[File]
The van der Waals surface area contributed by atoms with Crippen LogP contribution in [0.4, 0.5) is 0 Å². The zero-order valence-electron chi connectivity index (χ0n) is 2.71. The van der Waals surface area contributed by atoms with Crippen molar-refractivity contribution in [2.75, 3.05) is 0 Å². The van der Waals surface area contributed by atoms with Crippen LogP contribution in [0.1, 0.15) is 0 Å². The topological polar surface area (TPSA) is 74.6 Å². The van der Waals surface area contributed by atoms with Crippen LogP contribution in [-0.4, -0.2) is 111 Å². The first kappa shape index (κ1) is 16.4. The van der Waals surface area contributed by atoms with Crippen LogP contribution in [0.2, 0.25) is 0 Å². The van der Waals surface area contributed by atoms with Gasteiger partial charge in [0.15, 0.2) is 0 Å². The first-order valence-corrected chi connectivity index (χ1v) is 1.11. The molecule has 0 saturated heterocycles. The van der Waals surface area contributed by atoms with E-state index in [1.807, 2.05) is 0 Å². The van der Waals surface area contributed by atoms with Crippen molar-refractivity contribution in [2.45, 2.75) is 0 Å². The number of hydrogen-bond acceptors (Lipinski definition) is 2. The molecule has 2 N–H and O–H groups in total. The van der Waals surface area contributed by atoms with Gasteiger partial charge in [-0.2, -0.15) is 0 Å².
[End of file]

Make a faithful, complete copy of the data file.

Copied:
The van der Waals surface area contributed by atoms with Crippen LogP contribution in [0.4, 0.5) is 0 Å². The zero-order valence-electron chi connectivity index (χ0n) is 2.71. The van der Waals surface area contributed by atoms with Crippen molar-refractivity contribution in [2.75, 3.05) is 0 Å². The van der Waals surface area contributed by atoms with Crippen LogP contribution in [0.1, 0.15) is 0 Å². The topological polar surface area (TPSA) is 74.6 Å². The van der Waals surface area contributed by atoms with Crippen LogP contribution in [-0.4, -0.2) is 111 Å². The first kappa shape index (κ1) is 16.4. The van der Waals surface area contributed by atoms with Crippen LogP contribution in [0.2, 0.25) is 0 Å². The van der Waals surface area contributed by atoms with Gasteiger partial charge in [0.15, 0.2) is 0 Å². The first-order valence-corrected chi connectivity index (χ1v) is 1.11. The molecule has 0 saturated heterocycles. The van der Waals surface area contributed by atoms with E-state index in [1.807, 2.05) is 0 Å². The van der Waals surface area contributed by atoms with Crippen molar-refractivity contribution in [2.45, 2.75) is 0 Å². The number of hydrogen-bond acceptors (Lipinski definition) is 2. The molecule has 2 N–H and O–H groups in total. The van der Waals surface area contributed by atoms with Gasteiger partial charge in [-0.2, -0.15) is 0 Å².